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Analyze WiFi packet traffic via command line Network
Many Mac OS X users lament the lack of sophisticated network analysis tools, often prevalent and seemingly prolific on Linux systems. What many don't know is that Mac OS X comes with a built-in command-line tool to do all sorts of nifty things with Wi-Fi networks, from packet capture (traffic sniffing) to scanning nearby networks' signal to noise ratios.

Mac OS X ships with a command-line tool called airport that can do all sorts of nifty things with Wi-Fi networks. Unfortunately, it's so squirreled away that most people don't seem to know about it. The utility is part of the Apple80211 Private Framework used to power your Mac's Airport menubar icon.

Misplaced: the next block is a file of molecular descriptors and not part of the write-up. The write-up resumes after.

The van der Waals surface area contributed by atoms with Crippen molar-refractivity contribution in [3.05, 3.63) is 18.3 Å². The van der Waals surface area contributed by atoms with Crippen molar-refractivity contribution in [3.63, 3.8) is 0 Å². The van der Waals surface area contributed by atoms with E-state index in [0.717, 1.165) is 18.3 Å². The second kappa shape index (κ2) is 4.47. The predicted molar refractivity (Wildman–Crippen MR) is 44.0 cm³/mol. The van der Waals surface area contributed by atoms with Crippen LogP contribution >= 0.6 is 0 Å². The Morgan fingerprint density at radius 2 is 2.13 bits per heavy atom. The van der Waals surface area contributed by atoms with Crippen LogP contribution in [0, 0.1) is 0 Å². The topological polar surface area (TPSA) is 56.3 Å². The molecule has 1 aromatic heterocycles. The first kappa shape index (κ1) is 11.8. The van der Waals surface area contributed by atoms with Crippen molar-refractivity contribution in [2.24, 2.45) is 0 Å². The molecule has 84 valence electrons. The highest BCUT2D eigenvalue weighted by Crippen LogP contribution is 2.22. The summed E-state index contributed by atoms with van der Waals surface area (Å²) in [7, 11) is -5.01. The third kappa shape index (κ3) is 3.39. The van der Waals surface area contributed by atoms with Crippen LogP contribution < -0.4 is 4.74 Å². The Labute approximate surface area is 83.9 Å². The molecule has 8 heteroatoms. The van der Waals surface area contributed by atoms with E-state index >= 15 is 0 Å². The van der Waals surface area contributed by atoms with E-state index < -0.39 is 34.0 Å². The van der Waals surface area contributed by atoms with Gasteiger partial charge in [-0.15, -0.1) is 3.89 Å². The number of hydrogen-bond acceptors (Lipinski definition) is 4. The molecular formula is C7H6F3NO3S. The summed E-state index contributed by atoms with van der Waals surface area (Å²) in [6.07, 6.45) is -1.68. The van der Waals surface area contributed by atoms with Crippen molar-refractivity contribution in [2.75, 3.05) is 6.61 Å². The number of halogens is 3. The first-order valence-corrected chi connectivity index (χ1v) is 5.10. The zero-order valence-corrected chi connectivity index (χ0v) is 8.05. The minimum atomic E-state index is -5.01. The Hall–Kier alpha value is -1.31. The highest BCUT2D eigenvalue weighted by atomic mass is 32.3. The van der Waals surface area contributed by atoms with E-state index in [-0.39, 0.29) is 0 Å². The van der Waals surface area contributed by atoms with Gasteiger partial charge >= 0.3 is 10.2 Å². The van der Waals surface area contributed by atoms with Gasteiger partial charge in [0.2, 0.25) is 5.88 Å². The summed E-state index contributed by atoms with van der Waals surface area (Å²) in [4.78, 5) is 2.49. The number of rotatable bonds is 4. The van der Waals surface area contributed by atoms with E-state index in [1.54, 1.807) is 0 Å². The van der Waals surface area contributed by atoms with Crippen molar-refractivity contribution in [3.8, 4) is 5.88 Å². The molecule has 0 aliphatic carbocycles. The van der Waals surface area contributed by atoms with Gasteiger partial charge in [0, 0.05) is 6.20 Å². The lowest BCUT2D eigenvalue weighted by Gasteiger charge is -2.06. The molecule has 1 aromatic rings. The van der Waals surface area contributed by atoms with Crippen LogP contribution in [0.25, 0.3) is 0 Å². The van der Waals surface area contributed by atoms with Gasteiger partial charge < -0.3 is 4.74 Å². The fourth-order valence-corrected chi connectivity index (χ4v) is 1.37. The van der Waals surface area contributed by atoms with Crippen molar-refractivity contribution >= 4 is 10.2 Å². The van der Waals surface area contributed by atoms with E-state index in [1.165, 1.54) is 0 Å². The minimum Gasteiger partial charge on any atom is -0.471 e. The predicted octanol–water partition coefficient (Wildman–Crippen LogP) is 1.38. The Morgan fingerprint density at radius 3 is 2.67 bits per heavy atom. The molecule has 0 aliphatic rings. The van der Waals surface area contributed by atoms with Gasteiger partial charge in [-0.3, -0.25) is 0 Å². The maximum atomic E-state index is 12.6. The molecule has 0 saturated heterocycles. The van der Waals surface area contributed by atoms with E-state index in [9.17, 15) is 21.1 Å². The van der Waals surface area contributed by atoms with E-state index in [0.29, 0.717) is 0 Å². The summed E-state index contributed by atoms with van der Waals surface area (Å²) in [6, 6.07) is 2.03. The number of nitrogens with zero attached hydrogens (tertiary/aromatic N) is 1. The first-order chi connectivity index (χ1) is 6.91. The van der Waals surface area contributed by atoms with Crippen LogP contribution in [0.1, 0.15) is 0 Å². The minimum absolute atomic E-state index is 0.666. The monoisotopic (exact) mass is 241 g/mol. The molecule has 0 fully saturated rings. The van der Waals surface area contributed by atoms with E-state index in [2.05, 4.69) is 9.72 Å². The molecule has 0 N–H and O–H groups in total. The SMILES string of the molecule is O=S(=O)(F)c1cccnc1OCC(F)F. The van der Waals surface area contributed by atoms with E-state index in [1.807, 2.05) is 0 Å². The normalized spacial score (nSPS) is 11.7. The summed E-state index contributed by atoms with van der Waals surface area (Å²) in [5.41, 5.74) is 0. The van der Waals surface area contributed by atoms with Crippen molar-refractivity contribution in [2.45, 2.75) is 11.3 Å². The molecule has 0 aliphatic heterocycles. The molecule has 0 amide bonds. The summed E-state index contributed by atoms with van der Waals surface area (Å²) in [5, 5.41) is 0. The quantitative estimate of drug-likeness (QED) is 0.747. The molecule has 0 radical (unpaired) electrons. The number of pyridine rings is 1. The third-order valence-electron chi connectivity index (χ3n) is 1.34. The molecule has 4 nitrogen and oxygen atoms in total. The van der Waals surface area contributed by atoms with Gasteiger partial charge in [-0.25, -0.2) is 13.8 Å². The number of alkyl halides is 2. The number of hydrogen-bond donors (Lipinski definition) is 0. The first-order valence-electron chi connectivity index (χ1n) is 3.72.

Invoking the utility without arguments prints a useful (if incomplete) usage message. At a Terminal command prompt, type:
The tool lets you do a number of interesting things, so it's worth playing around with. While you're playing, you may as well create a symlink (a shortcut) to the utility so you don't have to type that long path name all the time:
sudo ln -s /System/Library/PrivateFrameworks/Apple80211.framework/Versions/Current/Resources/airport /usr/bin/airport
Among the easiest things you can do is print a list of the Wi-Fi networks within range of your computer, but unlike the Airport menubar item, this report shows you a bunch of extra, precise data, such as which encryption protocol (if any) is being used on the network: